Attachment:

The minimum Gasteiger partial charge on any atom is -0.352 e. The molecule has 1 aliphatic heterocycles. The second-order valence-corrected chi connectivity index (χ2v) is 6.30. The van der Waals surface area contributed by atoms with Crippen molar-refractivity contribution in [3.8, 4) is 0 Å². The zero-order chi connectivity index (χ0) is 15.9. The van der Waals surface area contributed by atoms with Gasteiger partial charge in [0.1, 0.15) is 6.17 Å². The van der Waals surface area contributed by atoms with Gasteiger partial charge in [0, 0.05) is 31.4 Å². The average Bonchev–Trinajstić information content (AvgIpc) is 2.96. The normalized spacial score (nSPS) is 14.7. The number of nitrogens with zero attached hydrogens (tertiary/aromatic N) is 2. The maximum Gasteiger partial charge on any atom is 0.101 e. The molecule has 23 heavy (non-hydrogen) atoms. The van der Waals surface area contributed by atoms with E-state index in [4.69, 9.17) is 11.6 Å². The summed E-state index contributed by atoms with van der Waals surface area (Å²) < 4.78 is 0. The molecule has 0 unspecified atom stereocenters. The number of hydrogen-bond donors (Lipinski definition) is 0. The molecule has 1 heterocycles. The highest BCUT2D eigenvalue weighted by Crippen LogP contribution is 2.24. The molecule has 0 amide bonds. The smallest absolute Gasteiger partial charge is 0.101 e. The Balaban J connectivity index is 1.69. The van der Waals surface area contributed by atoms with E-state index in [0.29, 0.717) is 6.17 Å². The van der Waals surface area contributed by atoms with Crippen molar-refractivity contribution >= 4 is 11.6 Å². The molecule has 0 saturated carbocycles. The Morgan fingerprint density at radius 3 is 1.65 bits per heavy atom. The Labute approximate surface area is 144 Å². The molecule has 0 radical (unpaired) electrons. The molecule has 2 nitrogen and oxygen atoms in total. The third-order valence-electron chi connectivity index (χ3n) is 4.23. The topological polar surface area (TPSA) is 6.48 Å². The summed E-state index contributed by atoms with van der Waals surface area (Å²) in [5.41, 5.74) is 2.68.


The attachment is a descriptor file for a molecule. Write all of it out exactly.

The minimum Gasteiger partial charge on any atom is -0.352 e. The molecule has 1 aliphatic heterocycles. The second-order valence-corrected chi connectivity index (χ2v) is 6.30. The van der Waals surface area contributed by atoms with Crippen molar-refractivity contribution in [3.8, 4) is 0 Å². The zero-order chi connectivity index (χ0) is 15.9. The van der Waals surface area contributed by atoms with Gasteiger partial charge in [0.1, 0.15) is 6.17 Å². The van der Waals surface area contributed by atoms with Gasteiger partial charge in [0, 0.05) is 31.4 Å². The average Bonchev–Trinajstić information content (AvgIpc) is 2.96. The normalized spacial score (nSPS) is 14.7. The number of nitrogens with zero attached hydrogens (tertiary/aromatic N) is 2. The maximum Gasteiger partial charge on any atom is 0.101 e. The molecule has 23 heavy (non-hydrogen) atoms. The van der Waals surface area contributed by atoms with E-state index in [4.69, 9.17) is 11.6 Å². The summed E-state index contributed by atoms with van der Waals surface area (Å²) < 4.78 is 0. The molecule has 0 unspecified atom stereocenters. The number of hydrogen-bond donors (Lipinski definition) is 0. The molecule has 1 heterocycles. The highest BCUT2D eigenvalue weighted by Crippen LogP contribution is 2.24. The molecule has 0 amide bonds. The smallest absolute Gasteiger partial charge is 0.101 e. The Balaban J connectivity index is 1.69. The van der Waals surface area contributed by atoms with E-state index in [0.29, 0.717) is 6.17 Å². The van der Waals surface area contributed by atoms with Crippen molar-refractivity contribution >= 4 is 11.6 Å². The molecule has 0 saturated carbocycles. The Morgan fingerprint density at radius 3 is 1.65 bits per heavy atom. The Labute approximate surface area is 144 Å². The molecule has 0 radical (unpaired) electrons. The molecule has 2 nitrogen and oxygen atoms in total. The third-order valence-electron chi connectivity index (χ3n) is 4.23. The topological polar surface area (TPSA) is 6.48 Å². The summed E-state index contributed by atoms with van der Waals surface area (Å²) in [5.41, 5.74) is 2.68.